LOS ANGELES – Conrad Murray, the former doctor convicted of causing Michael Jackson's death, has been released from prison.
The Los Angeles County Sheriff's Department confirmed to Fox News that Murray was released from a downtown Los Angeles jail at 12:01 a.m. local time Monday.
The former cardiologist served less than two years of a four-year sentence after being convicted in 2011 of involuntary manslaughter for Jackson's June 2009 death. The pop superstar died after receiving a lethal dose of the anesthetic propofol, which Murray was giving Jackson as a sleep aid.
Murray's medical licenses remain suspended or revoked in three states where he previously practiced medicine.
A change in California law allowed Murray's incarceration time to be significantly cut down. In an attempt to ease the problem of overcrowded state prisons, Murray served his sentence in a county jail instead of a state penitentiary. His sentenced was reduced by half due to good behavior and Murray was also credited with time served for weeks he had spent in prison prior to his trial.
The former doctor is appealing his conviction, although an appeals court has questioned whether it needs to hear the case. His attorney Valerie Wass has argued that the court should not dismiss the appeal because it could alter his overall sentence and reduce some of the stigma his conviction has caused.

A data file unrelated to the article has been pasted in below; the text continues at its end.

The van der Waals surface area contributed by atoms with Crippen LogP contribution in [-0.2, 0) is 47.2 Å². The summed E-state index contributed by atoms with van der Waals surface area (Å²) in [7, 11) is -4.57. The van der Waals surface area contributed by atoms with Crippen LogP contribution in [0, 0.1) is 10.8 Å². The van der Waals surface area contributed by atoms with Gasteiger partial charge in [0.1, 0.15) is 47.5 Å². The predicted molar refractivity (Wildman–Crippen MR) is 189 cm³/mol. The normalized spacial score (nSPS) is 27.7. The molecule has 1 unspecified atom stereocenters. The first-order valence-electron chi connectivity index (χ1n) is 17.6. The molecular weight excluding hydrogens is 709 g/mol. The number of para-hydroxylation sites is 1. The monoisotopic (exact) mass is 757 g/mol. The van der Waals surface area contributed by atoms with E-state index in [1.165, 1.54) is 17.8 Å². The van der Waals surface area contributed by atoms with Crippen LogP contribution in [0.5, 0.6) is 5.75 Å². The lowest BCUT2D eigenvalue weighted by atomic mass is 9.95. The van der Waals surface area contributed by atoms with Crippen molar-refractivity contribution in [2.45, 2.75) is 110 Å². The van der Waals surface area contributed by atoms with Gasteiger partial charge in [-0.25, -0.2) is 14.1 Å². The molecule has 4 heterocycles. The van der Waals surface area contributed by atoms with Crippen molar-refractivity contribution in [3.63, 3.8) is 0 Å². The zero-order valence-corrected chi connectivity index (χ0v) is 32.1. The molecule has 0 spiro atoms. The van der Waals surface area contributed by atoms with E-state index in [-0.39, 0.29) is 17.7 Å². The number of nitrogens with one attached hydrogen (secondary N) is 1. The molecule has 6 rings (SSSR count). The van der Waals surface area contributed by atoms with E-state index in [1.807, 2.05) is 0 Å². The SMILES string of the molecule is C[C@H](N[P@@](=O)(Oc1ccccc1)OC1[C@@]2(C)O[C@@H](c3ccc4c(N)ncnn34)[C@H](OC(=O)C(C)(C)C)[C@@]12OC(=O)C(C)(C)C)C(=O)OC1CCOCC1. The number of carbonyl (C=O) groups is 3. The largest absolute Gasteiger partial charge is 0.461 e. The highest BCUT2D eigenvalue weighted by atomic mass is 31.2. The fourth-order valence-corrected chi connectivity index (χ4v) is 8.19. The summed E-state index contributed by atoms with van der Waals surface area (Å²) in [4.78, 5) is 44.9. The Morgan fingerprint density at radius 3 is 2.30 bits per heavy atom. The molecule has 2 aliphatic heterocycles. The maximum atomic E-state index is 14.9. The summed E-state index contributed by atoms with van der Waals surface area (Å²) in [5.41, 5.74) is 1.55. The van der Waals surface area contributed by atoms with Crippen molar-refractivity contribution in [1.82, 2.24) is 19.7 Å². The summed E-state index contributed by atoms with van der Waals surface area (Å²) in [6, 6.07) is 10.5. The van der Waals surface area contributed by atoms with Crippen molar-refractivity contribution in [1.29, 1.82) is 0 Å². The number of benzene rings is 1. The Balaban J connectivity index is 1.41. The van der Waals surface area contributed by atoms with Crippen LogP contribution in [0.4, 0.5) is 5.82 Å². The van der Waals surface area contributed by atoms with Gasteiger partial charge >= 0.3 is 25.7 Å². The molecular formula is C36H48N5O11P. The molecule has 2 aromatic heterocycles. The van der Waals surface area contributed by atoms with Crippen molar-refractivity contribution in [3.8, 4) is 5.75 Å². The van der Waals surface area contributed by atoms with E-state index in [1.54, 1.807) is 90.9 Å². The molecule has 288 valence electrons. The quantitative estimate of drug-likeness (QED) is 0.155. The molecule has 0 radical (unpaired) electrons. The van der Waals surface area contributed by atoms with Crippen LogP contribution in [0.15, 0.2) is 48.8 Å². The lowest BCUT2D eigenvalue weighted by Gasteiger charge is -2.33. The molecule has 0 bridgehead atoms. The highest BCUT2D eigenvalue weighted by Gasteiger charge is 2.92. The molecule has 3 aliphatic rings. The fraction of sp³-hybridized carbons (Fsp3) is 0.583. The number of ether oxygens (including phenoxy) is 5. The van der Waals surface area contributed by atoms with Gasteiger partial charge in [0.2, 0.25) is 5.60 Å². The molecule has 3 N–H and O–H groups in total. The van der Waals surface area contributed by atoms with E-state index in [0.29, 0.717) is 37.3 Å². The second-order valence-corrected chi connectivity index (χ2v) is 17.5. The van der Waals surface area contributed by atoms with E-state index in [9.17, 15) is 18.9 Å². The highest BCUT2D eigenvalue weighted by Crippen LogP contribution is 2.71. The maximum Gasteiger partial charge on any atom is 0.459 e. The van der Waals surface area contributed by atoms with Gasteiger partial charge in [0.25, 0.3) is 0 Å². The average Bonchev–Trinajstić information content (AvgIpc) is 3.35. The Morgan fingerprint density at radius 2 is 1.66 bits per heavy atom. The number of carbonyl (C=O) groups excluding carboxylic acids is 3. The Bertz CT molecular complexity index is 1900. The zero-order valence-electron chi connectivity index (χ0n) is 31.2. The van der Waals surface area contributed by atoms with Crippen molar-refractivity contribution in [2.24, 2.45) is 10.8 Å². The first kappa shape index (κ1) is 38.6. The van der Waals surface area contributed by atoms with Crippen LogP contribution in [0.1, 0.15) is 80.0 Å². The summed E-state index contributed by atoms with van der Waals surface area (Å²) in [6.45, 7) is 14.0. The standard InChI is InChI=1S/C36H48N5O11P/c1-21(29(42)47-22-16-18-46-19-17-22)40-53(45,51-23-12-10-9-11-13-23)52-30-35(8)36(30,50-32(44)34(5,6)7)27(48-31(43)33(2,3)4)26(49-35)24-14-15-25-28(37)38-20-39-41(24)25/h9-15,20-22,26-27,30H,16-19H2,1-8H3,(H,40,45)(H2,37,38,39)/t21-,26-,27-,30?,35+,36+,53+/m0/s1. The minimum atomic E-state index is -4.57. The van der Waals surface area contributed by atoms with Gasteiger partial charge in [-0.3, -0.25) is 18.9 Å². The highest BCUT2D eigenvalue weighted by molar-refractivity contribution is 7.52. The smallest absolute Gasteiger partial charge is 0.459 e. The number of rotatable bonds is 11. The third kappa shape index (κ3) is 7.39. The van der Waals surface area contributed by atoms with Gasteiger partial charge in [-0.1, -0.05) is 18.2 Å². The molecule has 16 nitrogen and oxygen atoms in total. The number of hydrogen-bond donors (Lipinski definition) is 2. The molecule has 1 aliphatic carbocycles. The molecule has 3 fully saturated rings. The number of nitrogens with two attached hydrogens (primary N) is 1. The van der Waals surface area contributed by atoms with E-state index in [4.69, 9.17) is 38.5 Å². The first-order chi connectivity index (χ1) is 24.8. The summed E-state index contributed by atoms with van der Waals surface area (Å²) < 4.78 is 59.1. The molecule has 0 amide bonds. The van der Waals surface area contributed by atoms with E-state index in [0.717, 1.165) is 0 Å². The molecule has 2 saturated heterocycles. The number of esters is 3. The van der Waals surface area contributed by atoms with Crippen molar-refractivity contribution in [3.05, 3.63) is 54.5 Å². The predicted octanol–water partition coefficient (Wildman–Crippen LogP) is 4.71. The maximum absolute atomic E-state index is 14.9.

Despite being jailed, Murray has not been entirely silent. Audio recordings of his calls have been posted on celebrity website TMZ and the ex-doctor told the Today show that he cried tears of joy after a civil jury recently determined that the promoters of Jackson's comeback shows did not negligently hire Murray.
He did not, however, testify in the civil case or take the stand during his criminal trial.
Murray previously maintained clinics in Houston and Las Vegas and frequently complained about conditions in jail after his conviction. He was allowed to serve his entire sentence in a Los Angeles jail rather than a state prison due to a law aimed at easing overcrowding by shifting nonviolent offenders to local lockups.
"Dr. Murray has not received any special treatment in jail and in fact has many less privileges than most inmates because of his notoriety," Wass said in a statement earlier this year. She said he "is very much looking forward to his release and getting on with his life. However, the fact of his incarceration is increasingly difficult for him."
Jurors in a lawsuit filed by Jackson's mother against concert giant AEG Live LLC determined that the doctor was not unfit or incompetent to serve as Jackson's tour doctor earlier this month. The panel heard testimony about Jackson and Murray's relationship throughout the five-month trial, but the panel said it did not condone the physician's conduct.
"That doesn't mean we felt he was ethical," jury foreman Gregg Barden said of Murray after the AEG Live verdict.
No doctor or medical expert has condoned Murray's treatments of Jackson during either the ex-doctor's criminal case or the civil litigation. The former cardiologist told police he gave the superstar nightly doses of propofol to help him sleep but lacked the proper medical or monitoring equipment that's required to administer anesthesia.
Although widely used, propofol is intended only for surgical settings and experts have noted that its effects are not actually sleep.
The Associated Press contributed to this report.